According to a report by FICCI and IMS Health – India has nearly 18 percent of the global medical tourism market. The MVT was pegged at USD 3 billion in the year 2015 and is estimated to grow at a CAGR of 15 percent. The private sector which was very modest in the early stages has now become a flourishing industry equipped with the most modern state-of-the-art technology at its disposal.
Medical tourism is fast becoming a worldwide, multi-billion dollar industry. Over 50 countries have identified medical tourism as the national industry. The reason patients travel for treatment may be case specific. Many medical tourists from the United States, Canada, and UK are seeking treatment at as low as one-tenth of the cost at home, avoiding frustrations due to long waiting times and also relaxing and recuperating at exotic locations thereafter.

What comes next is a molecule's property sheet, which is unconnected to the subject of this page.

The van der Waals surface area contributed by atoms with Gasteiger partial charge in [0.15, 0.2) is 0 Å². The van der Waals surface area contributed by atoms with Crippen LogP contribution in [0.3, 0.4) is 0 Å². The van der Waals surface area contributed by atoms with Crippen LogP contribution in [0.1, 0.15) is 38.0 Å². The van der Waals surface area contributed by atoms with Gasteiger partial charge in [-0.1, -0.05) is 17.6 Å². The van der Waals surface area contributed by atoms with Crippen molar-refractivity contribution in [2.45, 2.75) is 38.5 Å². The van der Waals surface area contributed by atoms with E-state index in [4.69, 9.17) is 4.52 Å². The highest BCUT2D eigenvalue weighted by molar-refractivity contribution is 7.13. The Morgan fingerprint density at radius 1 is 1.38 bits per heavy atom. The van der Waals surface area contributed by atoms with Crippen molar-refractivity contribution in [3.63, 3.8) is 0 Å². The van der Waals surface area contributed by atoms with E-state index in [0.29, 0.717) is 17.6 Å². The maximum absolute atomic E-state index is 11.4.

Some of the pertinent facts are:
- Medical tourism could account for 3-5 percent of the total healthcare delivering market;
- India is rated among the world’s must see ten destinations by Conde Naste (an international magazine)
- Health procedures across the world show 200-800 percent cost difference; and
- After the implementation of the Indian Surrogacy Act, 2016 foreigners are not allowed for womb leasing (i.e. surrogacy) in India at any cost. Previously this was a major attraction for medical tourists to visit India and buy the womb in exchange of dollars.
The private sector which was modest in the early stages has now become a flourishing industry equipped with the state-of-the art technology at its disposal. It is estimated that 75-80 percent of healthcare services and investments in India are now provided by the private sector. The total expenditure on health by the center and states together is only 1 percent of GDP. We should raise it to 25 percent in 2020.